It I just want to take a look at the state of the list I can just print it out as I would with any other list.

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import sys
print(sys.path)

The state of this path can be impacted by a number of factors. First off if there is a PYTHONPATH environment variable the list of paths can end up being created from that value. On top of that there should be a hard coded value that python will fall back to if there is no PYTHONPATH variable, and the value can vary a little from one interpreter to another. Then there is the fact that the list value is not read only, additional paths can be added to it in a script.

2.2 - I can append a relative or absolute path to the sys.path list

A relative, or better yet absolute path, can be appended to the sys.path list. The effect is as I would expect when I load any additional scripts with import they will load if they are in the folder that I append to the list.

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def foo():
return 'bar'
def bar():
return 'foo'
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import sys
sys.path.append('nested');
import bar
print(bar.foo()) # 'bar'
print(bar.bar()) # 'foo'

Although a path can be relative, I have found that it is generally a good idea to try to stick to absolute paths when and where possible. When adding a path like in this example if the current working path is changed then the code will break, making sure that an absolute path is what is used will help keep that from happening. However doing so will first require getting the current path of the script that is begin called.

3 - Exit a script with sys.exit

When working on python scripts, or any kind of script for that matter, I might run into situations in which I will need to exit the script. When doing so it is a good idea to set an exit code status. There are a number of ways to do this I have found thus far, however I think that maybe just using the sys exit method might work okay in most typically situations. When I call the method I can pass an integer as the first argument, a value of zero means that the script exited without any problems, any other value means some kind of error happened.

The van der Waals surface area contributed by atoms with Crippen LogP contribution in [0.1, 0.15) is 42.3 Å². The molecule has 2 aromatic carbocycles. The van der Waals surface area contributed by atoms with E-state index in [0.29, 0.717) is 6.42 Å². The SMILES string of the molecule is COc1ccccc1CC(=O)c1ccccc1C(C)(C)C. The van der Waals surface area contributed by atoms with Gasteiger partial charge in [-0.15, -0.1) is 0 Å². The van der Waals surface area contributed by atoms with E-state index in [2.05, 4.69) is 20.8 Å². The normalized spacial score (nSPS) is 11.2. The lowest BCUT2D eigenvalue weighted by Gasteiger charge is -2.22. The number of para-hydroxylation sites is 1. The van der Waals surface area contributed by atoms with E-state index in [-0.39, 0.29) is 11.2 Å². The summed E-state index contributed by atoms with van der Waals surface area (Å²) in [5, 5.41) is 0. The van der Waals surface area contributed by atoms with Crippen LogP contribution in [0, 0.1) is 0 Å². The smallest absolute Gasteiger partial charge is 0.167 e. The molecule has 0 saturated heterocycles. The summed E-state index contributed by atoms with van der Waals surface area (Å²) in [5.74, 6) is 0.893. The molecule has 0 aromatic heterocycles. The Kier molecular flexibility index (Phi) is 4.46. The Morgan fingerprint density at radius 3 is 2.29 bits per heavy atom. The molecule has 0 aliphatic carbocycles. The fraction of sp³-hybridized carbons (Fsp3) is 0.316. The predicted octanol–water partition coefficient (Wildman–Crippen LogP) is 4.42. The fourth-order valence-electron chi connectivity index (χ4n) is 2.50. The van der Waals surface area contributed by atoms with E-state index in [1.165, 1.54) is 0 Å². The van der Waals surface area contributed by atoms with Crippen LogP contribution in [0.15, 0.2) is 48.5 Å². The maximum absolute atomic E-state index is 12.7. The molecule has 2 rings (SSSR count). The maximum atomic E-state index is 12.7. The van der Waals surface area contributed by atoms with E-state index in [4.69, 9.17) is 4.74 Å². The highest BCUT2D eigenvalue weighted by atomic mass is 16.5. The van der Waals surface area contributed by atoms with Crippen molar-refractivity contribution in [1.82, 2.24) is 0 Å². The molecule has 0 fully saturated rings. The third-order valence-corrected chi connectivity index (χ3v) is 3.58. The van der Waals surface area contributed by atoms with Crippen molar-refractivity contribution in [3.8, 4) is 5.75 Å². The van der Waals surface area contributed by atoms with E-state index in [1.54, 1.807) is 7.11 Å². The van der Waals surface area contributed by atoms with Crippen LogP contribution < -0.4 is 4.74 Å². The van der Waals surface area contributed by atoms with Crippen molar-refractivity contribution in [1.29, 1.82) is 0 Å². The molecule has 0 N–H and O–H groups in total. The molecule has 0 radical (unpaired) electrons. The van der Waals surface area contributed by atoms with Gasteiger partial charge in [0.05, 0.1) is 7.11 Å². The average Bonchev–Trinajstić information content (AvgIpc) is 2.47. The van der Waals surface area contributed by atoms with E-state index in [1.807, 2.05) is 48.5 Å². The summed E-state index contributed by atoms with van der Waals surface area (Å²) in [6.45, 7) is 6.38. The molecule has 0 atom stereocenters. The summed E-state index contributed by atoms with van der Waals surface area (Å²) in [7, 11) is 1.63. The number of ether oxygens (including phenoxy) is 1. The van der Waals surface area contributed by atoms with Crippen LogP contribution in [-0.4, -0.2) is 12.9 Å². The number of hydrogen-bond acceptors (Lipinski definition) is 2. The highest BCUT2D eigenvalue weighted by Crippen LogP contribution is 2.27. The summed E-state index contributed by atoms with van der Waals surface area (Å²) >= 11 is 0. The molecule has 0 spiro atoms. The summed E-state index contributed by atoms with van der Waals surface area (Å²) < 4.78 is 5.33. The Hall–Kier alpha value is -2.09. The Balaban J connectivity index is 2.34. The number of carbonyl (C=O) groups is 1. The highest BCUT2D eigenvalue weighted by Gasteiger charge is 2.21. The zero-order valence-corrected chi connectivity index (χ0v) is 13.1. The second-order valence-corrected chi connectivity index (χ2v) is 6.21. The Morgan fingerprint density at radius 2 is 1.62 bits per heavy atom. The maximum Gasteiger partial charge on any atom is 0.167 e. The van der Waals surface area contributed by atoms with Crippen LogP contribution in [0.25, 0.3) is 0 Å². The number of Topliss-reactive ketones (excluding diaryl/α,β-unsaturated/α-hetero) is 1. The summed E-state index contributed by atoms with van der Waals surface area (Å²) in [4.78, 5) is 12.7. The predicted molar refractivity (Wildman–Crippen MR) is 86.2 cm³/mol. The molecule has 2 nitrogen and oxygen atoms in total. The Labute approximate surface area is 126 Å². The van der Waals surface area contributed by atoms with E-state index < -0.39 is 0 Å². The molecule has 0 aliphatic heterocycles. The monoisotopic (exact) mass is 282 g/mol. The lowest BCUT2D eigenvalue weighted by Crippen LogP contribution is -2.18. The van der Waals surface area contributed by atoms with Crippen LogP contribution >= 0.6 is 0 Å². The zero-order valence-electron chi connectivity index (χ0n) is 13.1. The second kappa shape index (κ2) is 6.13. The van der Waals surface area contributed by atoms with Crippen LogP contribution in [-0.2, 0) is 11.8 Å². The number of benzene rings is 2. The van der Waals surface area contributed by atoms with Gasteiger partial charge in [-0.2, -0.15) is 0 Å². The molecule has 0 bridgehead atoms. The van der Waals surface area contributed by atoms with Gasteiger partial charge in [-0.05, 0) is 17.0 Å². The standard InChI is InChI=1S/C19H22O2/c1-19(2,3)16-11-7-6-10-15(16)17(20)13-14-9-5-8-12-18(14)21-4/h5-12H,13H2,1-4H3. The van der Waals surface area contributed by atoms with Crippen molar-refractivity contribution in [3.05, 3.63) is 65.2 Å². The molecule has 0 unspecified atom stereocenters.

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import sys
print('one')
sys.exit()
print('two')
# one

4 - Conclusion

The main feature for me so far with the sys library is to have a way to get to get arguments that might have been given when a script is called. This is an important step in being able to start to make real projects with python as it is something that I make use of in other languages such as javaScript and bash that are of actual value for me at least. However even for this task it might still be better to go with an option parser, it is just that if I want to make my own standard for parsing options I would want to start here with the sys library.

There are of course a number of other features that are of great importance such as the paths list that I can use to set locations to search for python modules. I have also not got around to covering every other little feature, but I am sure I will come back to edit this post when I come around to actually using those features in an actual useful script of some kind.